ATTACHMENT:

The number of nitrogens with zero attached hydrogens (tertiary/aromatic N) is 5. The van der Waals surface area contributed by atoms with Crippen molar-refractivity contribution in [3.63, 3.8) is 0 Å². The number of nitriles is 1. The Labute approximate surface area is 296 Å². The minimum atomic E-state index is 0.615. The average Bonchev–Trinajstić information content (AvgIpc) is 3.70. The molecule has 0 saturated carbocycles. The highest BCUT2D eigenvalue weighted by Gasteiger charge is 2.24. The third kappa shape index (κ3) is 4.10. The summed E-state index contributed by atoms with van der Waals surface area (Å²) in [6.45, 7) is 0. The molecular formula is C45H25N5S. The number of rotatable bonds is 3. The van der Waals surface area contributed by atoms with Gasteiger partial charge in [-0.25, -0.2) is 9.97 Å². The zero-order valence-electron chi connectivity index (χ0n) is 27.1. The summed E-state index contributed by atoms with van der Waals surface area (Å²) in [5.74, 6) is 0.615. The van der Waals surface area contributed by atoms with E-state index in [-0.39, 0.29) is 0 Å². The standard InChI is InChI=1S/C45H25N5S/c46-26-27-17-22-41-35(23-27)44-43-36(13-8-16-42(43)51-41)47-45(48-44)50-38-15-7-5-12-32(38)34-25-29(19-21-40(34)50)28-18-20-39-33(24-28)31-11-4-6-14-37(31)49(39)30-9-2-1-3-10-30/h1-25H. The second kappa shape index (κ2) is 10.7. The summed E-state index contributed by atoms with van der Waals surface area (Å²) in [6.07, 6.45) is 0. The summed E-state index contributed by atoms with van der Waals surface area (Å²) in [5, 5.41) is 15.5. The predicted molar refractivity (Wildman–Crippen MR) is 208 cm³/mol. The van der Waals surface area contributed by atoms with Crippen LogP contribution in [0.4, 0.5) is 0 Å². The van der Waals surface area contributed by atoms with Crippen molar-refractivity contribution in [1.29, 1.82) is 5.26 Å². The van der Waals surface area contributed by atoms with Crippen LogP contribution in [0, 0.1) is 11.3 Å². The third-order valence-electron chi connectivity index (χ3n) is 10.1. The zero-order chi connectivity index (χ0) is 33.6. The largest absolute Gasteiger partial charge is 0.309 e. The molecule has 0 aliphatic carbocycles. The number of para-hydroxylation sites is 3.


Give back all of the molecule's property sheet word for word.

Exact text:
The number of nitrogens with zero attached hydrogens (tertiary/aromatic N) is 5. The van der Waals surface area contributed by atoms with Crippen molar-refractivity contribution in [3.63, 3.8) is 0 Å². The number of nitriles is 1. The Labute approximate surface area is 296 Å². The minimum atomic E-state index is 0.615. The average Bonchev–Trinajstić information content (AvgIpc) is 3.70. The molecule has 0 saturated carbocycles. The highest BCUT2D eigenvalue weighted by Gasteiger charge is 2.24. The third kappa shape index (κ3) is 4.10. The summed E-state index contributed by atoms with van der Waals surface area (Å²) in [6.45, 7) is 0. The molecular formula is C45H25N5S. The number of rotatable bonds is 3. The van der Waals surface area contributed by atoms with Gasteiger partial charge in [-0.25, -0.2) is 9.97 Å². The zero-order valence-electron chi connectivity index (χ0n) is 27.1. The summed E-state index contributed by atoms with van der Waals surface area (Å²) in [5.74, 6) is 0.615. The van der Waals surface area contributed by atoms with E-state index in [-0.39, 0.29) is 0 Å². The standard InChI is InChI=1S/C45H25N5S/c46-26-27-17-22-41-35(23-27)44-43-36(13-8-16-42(43)51-41)47-45(48-44)50-38-15-7-5-12-32(38)34-25-29(19-21-40(34)50)28-18-20-39-33(24-28)31-11-4-6-14-37(31)49(39)30-9-2-1-3-10-30/h1-25H. The second kappa shape index (κ2) is 10.7. The summed E-state index contributed by atoms with van der Waals surface area (Å²) in [6.07, 6.45) is 0. The summed E-state index contributed by atoms with van der Waals surface area (Å²) in [5, 5.41) is 15.5. The predicted molar refractivity (Wildman–Crippen MR) is 208 cm³/mol. The van der Waals surface area contributed by atoms with Crippen LogP contribution in [0.4, 0.5) is 0 Å². The van der Waals surface area contributed by atoms with Crippen molar-refractivity contribution in [1.29, 1.82) is 5.26 Å². The van der Waals surface area contributed by atoms with Crippen LogP contribution in [0, 0.1) is 11.3 Å². The third-order valence-electron chi connectivity index (χ3n) is 10.1. The zero-order chi connectivity index (χ0) is 33.6. The largest absolute Gasteiger partial charge is 0.309 e. The molecule has 0 aliphatic carbocycles. The number of para-hydroxylation sites is 3.